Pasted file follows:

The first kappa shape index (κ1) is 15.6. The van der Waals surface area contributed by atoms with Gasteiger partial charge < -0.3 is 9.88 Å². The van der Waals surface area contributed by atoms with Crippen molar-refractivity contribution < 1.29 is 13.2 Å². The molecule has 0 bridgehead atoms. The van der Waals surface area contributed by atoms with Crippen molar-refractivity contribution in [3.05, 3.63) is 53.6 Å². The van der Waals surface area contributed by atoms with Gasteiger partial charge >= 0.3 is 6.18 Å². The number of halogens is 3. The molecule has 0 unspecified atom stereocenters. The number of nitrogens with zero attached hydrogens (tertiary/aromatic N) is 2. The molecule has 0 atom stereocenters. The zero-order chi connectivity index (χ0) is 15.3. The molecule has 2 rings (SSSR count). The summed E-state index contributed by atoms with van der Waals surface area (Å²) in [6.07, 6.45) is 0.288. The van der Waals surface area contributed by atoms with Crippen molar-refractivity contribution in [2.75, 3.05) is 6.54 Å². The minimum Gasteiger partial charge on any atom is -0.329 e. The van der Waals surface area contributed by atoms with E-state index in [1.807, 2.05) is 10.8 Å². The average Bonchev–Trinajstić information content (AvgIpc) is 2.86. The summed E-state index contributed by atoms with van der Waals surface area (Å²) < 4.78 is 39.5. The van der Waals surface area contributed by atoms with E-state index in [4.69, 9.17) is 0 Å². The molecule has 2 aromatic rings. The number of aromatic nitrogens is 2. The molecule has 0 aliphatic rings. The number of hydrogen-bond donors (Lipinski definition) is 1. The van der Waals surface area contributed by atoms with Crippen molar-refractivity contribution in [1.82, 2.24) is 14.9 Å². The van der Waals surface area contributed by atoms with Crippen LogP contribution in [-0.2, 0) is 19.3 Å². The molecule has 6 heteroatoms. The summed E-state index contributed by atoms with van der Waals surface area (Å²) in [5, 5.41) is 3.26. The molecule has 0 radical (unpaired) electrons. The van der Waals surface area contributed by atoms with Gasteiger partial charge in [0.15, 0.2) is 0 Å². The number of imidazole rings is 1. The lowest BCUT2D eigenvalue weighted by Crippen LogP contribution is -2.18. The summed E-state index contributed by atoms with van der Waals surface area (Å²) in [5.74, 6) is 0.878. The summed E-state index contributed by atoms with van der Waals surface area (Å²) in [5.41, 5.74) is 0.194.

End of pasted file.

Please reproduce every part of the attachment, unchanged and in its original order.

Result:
The first kappa shape index (κ1) is 15.6. The van der Waals surface area contributed by atoms with Gasteiger partial charge < -0.3 is 9.88 Å². The van der Waals surface area contributed by atoms with Crippen molar-refractivity contribution < 1.29 is 13.2 Å². The molecule has 0 bridgehead atoms. The van der Waals surface area contributed by atoms with Crippen molar-refractivity contribution in [3.05, 3.63) is 53.6 Å². The van der Waals surface area contributed by atoms with Gasteiger partial charge >= 0.3 is 6.18 Å². The number of halogens is 3. The molecule has 0 unspecified atom stereocenters. The number of nitrogens with zero attached hydrogens (tertiary/aromatic N) is 2. The molecule has 0 atom stereocenters. The zero-order chi connectivity index (χ0) is 15.3. The molecule has 2 rings (SSSR count). The summed E-state index contributed by atoms with van der Waals surface area (Å²) in [6.07, 6.45) is 0.288. The van der Waals surface area contributed by atoms with Crippen molar-refractivity contribution in [2.75, 3.05) is 6.54 Å². The minimum Gasteiger partial charge on any atom is -0.329 e. The van der Waals surface area contributed by atoms with E-state index in [1.807, 2.05) is 10.8 Å². The average Bonchev–Trinajstić information content (AvgIpc) is 2.86. The summed E-state index contributed by atoms with van der Waals surface area (Å²) < 4.78 is 39.5. The van der Waals surface area contributed by atoms with E-state index in [4.69, 9.17) is 0 Å². The molecule has 2 aromatic rings. The number of aromatic nitrogens is 2. The molecule has 0 aliphatic rings. The number of hydrogen-bond donors (Lipinski definition) is 1. The van der Waals surface area contributed by atoms with Crippen molar-refractivity contribution in [1.82, 2.24) is 14.9 Å². The van der Waals surface area contributed by atoms with Crippen LogP contribution in [-0.2, 0) is 19.3 Å². The molecule has 6 heteroatoms. The summed E-state index contributed by atoms with van der Waals surface area (Å²) in [5, 5.41) is 3.26. The molecule has 0 radical (unpaired) electrons. The van der Waals surface area contributed by atoms with Gasteiger partial charge in [0.15, 0.2) is 0 Å². The number of imidazole rings is 1. The lowest BCUT2D eigenvalue weighted by Crippen LogP contribution is -2.18. The summed E-state index contributed by atoms with van der Waals surface area (Å²) in [5.74, 6) is 0.878. The summed E-state index contributed by atoms with van der Waals surface area (Å²) in [5.41, 5.74) is 0.194.